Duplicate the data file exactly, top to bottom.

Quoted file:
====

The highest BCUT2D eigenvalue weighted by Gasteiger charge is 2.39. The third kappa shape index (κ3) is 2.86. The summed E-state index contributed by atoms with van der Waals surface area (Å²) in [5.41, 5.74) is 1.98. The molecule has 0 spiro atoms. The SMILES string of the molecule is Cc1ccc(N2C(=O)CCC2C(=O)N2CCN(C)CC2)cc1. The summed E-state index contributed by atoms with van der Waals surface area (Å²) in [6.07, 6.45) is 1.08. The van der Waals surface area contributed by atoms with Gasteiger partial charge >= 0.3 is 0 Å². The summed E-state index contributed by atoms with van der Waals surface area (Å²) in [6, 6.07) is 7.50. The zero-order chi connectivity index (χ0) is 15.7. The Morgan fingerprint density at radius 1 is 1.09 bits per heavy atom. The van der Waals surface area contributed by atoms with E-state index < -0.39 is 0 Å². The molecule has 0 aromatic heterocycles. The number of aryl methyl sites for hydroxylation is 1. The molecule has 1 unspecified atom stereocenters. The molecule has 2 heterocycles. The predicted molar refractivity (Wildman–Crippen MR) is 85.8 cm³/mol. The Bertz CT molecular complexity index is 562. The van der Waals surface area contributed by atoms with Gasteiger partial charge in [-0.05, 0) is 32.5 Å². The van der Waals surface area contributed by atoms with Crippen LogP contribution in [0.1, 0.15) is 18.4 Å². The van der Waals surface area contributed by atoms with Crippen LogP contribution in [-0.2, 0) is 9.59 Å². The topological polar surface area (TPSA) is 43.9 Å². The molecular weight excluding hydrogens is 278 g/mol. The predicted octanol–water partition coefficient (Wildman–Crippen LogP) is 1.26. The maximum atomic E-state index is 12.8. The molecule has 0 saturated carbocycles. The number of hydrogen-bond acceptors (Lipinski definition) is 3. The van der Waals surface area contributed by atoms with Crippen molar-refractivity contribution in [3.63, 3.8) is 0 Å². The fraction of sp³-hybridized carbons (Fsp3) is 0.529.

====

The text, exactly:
The highest BCUT2D eigenvalue weighted by Gasteiger charge is 2.39. The third kappa shape index (κ3) is 2.86. The summed E-state index contributed by atoms with van der Waals surface area (Å²) in [5.41, 5.74) is 1.98. The molecule has 0 spiro atoms. The SMILES string of the molecule is Cc1ccc(N2C(=O)CCC2C(=O)N2CCN(C)CC2)cc1. The summed E-state index contributed by atoms with van der Waals surface area (Å²) in [6.07, 6.45) is 1.08. The van der Waals surface area contributed by atoms with Gasteiger partial charge >= 0.3 is 0 Å². The summed E-state index contributed by atoms with van der Waals surface area (Å²) in [6, 6.07) is 7.50. The zero-order chi connectivity index (χ0) is 15.7. The Morgan fingerprint density at radius 1 is 1.09 bits per heavy atom. The van der Waals surface area contributed by atoms with E-state index < -0.39 is 0 Å². The molecule has 0 aromatic heterocycles. The number of aryl methyl sites for hydroxylation is 1. The molecule has 1 unspecified atom stereocenters. The molecule has 2 heterocycles. The predicted molar refractivity (Wildman–Crippen MR) is 85.8 cm³/mol. The Bertz CT molecular complexity index is 562. The van der Waals surface area contributed by atoms with Gasteiger partial charge in [-0.05, 0) is 32.5 Å². The van der Waals surface area contributed by atoms with Crippen LogP contribution in [0.1, 0.15) is 18.4 Å². The van der Waals surface area contributed by atoms with Crippen LogP contribution in [-0.2, 0) is 9.59 Å². The topological polar surface area (TPSA) is 43.9 Å². The molecular weight excluding hydrogens is 278 g/mol. The predicted octanol–water partition coefficient (Wildman–Crippen LogP) is 1.26. The maximum atomic E-state index is 12.8. The molecule has 0 saturated carbocycles. The number of hydrogen-bond acceptors (Lipinski definition) is 3. The van der Waals surface area contributed by atoms with Crippen molar-refractivity contribution in [3.63, 3.8) is 0 Å². The fraction of sp³-hybridized carbons (Fsp3) is 0.529.